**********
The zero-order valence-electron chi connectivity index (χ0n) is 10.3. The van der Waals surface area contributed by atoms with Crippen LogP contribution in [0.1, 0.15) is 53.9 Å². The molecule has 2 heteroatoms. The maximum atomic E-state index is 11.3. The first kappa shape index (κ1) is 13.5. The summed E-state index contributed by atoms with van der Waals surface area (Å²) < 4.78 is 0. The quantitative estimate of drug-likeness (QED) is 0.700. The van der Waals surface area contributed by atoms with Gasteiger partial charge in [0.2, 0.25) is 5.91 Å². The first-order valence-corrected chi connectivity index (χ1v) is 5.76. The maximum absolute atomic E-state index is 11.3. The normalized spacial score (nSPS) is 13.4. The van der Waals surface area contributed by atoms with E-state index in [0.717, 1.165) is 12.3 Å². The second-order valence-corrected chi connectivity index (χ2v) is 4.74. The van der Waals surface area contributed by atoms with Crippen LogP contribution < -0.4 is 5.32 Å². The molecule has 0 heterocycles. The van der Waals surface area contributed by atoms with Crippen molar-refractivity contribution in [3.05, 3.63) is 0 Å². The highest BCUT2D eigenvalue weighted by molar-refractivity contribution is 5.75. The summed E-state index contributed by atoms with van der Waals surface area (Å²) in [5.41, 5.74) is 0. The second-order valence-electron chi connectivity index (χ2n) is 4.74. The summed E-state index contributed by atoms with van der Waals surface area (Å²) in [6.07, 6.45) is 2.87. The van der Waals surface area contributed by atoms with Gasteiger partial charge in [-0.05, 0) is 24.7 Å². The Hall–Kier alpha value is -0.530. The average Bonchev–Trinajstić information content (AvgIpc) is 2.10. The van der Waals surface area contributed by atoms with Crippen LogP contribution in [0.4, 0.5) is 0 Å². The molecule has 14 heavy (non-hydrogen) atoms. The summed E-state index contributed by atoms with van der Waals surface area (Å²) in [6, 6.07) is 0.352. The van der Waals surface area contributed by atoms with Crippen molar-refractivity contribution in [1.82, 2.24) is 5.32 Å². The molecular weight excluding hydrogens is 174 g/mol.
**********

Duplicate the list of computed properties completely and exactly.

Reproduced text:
The zero-order valence-electron chi connectivity index (χ0n) is 10.3. The van der Waals surface area contributed by atoms with Crippen LogP contribution in [0.1, 0.15) is 53.9 Å². The molecule has 2 heteroatoms. The maximum atomic E-state index is 11.3. The first kappa shape index (κ1) is 13.5. The summed E-state index contributed by atoms with van der Waals surface area (Å²) < 4.78 is 0. The quantitative estimate of drug-likeness (QED) is 0.700. The van der Waals surface area contributed by atoms with Gasteiger partial charge in [0.2, 0.25) is 5.91 Å². The first-order valence-corrected chi connectivity index (χ1v) is 5.76. The maximum absolute atomic E-state index is 11.3. The normalized spacial score (nSPS) is 13.4. The van der Waals surface area contributed by atoms with E-state index in [0.717, 1.165) is 12.3 Å². The second-order valence-corrected chi connectivity index (χ2v) is 4.74. The van der Waals surface area contributed by atoms with Crippen LogP contribution < -0.4 is 5.32 Å². The molecule has 0 heterocycles. The van der Waals surface area contributed by atoms with Crippen molar-refractivity contribution in [3.05, 3.63) is 0 Å². The highest BCUT2D eigenvalue weighted by molar-refractivity contribution is 5.75. The summed E-state index contributed by atoms with van der Waals surface area (Å²) in [5.41, 5.74) is 0. The second-order valence-electron chi connectivity index (χ2n) is 4.74. The summed E-state index contributed by atoms with van der Waals surface area (Å²) in [6.07, 6.45) is 2.87. The van der Waals surface area contributed by atoms with Gasteiger partial charge in [-0.05, 0) is 24.7 Å². The Hall–Kier alpha value is -0.530. The average Bonchev–Trinajstić information content (AvgIpc) is 2.10. The van der Waals surface area contributed by atoms with Crippen LogP contribution in [0.4, 0.5) is 0 Å². The molecule has 14 heavy (non-hydrogen) atoms. The summed E-state index contributed by atoms with van der Waals surface area (Å²) in [6, 6.07) is 0.352. The van der Waals surface area contributed by atoms with Crippen molar-refractivity contribution in [1.82, 2.24) is 5.32 Å². The molecular weight excluding hydrogens is 174 g/mol.